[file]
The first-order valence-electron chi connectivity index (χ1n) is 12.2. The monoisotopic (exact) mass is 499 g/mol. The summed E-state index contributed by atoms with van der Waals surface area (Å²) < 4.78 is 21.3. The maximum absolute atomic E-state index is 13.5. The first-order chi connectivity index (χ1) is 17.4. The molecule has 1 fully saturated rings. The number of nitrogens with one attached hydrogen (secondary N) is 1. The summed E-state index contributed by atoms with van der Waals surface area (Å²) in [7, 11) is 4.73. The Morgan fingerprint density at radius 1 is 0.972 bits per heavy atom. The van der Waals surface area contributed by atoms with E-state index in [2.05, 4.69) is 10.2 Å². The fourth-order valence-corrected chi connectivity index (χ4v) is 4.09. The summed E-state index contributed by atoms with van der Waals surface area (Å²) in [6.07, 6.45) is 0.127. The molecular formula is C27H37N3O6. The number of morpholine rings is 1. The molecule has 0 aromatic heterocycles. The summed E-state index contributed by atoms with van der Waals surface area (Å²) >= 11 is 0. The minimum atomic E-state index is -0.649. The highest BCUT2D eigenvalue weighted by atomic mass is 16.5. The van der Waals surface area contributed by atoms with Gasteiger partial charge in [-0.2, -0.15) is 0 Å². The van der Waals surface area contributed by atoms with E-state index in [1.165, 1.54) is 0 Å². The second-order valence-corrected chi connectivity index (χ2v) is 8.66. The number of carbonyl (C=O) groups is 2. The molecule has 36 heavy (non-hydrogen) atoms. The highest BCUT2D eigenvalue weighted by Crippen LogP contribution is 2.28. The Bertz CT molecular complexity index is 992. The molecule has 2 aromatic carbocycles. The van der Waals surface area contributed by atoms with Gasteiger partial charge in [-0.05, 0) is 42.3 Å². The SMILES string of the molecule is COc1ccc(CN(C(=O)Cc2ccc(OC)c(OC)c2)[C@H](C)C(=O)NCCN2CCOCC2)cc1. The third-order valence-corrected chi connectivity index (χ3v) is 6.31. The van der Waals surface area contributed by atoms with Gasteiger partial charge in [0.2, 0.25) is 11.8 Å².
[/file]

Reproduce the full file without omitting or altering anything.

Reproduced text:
The first-order valence-electron chi connectivity index (χ1n) is 12.2. The monoisotopic (exact) mass is 499 g/mol. The summed E-state index contributed by atoms with van der Waals surface area (Å²) < 4.78 is 21.3. The maximum absolute atomic E-state index is 13.5. The first-order chi connectivity index (χ1) is 17.4. The molecule has 1 fully saturated rings. The number of nitrogens with one attached hydrogen (secondary N) is 1. The summed E-state index contributed by atoms with van der Waals surface area (Å²) in [7, 11) is 4.73. The Morgan fingerprint density at radius 1 is 0.972 bits per heavy atom. The van der Waals surface area contributed by atoms with E-state index in [2.05, 4.69) is 10.2 Å². The fourth-order valence-corrected chi connectivity index (χ4v) is 4.09. The summed E-state index contributed by atoms with van der Waals surface area (Å²) in [6.07, 6.45) is 0.127. The molecular formula is C27H37N3O6. The number of morpholine rings is 1. The molecule has 0 aromatic heterocycles. The summed E-state index contributed by atoms with van der Waals surface area (Å²) >= 11 is 0. The minimum atomic E-state index is -0.649. The highest BCUT2D eigenvalue weighted by atomic mass is 16.5. The van der Waals surface area contributed by atoms with Gasteiger partial charge in [-0.2, -0.15) is 0 Å². The van der Waals surface area contributed by atoms with E-state index in [1.165, 1.54) is 0 Å². The second-order valence-corrected chi connectivity index (χ2v) is 8.66. The number of carbonyl (C=O) groups is 2. The molecule has 36 heavy (non-hydrogen) atoms. The highest BCUT2D eigenvalue weighted by Crippen LogP contribution is 2.28. The Bertz CT molecular complexity index is 992. The molecule has 2 aromatic carbocycles. The van der Waals surface area contributed by atoms with Gasteiger partial charge in [-0.05, 0) is 42.3 Å². The SMILES string of the molecule is COc1ccc(CN(C(=O)Cc2ccc(OC)c(OC)c2)[C@H](C)C(=O)NCCN2CCOCC2)cc1. The third-order valence-corrected chi connectivity index (χ3v) is 6.31. The van der Waals surface area contributed by atoms with Gasteiger partial charge in [0.2, 0.25) is 11.8 Å².